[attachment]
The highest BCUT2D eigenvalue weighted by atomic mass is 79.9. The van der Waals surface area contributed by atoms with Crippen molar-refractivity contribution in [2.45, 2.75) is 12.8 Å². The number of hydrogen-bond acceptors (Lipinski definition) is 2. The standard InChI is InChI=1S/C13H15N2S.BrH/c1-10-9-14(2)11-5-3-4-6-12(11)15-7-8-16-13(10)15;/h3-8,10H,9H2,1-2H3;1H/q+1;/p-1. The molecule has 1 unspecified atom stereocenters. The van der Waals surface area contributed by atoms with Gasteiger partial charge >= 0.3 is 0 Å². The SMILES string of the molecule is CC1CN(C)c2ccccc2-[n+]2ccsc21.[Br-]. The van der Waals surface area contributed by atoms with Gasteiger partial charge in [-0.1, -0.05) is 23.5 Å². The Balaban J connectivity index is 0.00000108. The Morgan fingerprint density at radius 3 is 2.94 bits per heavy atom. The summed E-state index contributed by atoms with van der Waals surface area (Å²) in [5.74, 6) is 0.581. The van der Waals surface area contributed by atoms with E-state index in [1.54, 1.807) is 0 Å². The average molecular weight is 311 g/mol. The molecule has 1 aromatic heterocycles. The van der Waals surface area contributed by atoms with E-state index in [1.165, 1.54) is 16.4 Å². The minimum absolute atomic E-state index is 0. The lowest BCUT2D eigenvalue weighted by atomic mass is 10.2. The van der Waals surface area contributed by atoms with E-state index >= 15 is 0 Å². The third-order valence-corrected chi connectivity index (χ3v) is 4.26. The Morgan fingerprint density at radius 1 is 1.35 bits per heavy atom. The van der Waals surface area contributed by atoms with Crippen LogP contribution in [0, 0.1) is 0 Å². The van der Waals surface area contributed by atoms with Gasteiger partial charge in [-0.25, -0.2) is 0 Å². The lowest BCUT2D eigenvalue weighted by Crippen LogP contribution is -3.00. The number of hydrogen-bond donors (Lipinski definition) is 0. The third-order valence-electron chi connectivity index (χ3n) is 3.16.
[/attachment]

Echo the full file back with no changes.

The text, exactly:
The highest BCUT2D eigenvalue weighted by atomic mass is 79.9. The van der Waals surface area contributed by atoms with Crippen molar-refractivity contribution in [2.45, 2.75) is 12.8 Å². The number of hydrogen-bond acceptors (Lipinski definition) is 2. The standard InChI is InChI=1S/C13H15N2S.BrH/c1-10-9-14(2)11-5-3-4-6-12(11)15-7-8-16-13(10)15;/h3-8,10H,9H2,1-2H3;1H/q+1;/p-1. The molecule has 1 unspecified atom stereocenters. The van der Waals surface area contributed by atoms with Gasteiger partial charge >= 0.3 is 0 Å². The SMILES string of the molecule is CC1CN(C)c2ccccc2-[n+]2ccsc21.[Br-]. The van der Waals surface area contributed by atoms with Gasteiger partial charge in [-0.1, -0.05) is 23.5 Å². The Balaban J connectivity index is 0.00000108. The Morgan fingerprint density at radius 3 is 2.94 bits per heavy atom. The summed E-state index contributed by atoms with van der Waals surface area (Å²) in [5.74, 6) is 0.581. The van der Waals surface area contributed by atoms with E-state index in [1.54, 1.807) is 0 Å². The average molecular weight is 311 g/mol. The molecule has 1 aromatic heterocycles. The van der Waals surface area contributed by atoms with E-state index in [1.165, 1.54) is 16.4 Å². The minimum absolute atomic E-state index is 0. The lowest BCUT2D eigenvalue weighted by atomic mass is 10.2. The van der Waals surface area contributed by atoms with E-state index >= 15 is 0 Å². The third-order valence-corrected chi connectivity index (χ3v) is 4.26. The Morgan fingerprint density at radius 1 is 1.35 bits per heavy atom. The van der Waals surface area contributed by atoms with Crippen LogP contribution in [0, 0.1) is 0 Å². The van der Waals surface area contributed by atoms with Gasteiger partial charge in [-0.25, -0.2) is 0 Å². The lowest BCUT2D eigenvalue weighted by Crippen LogP contribution is -3.00. The number of hydrogen-bond donors (Lipinski definition) is 0. The third-order valence-electron chi connectivity index (χ3n) is 3.16.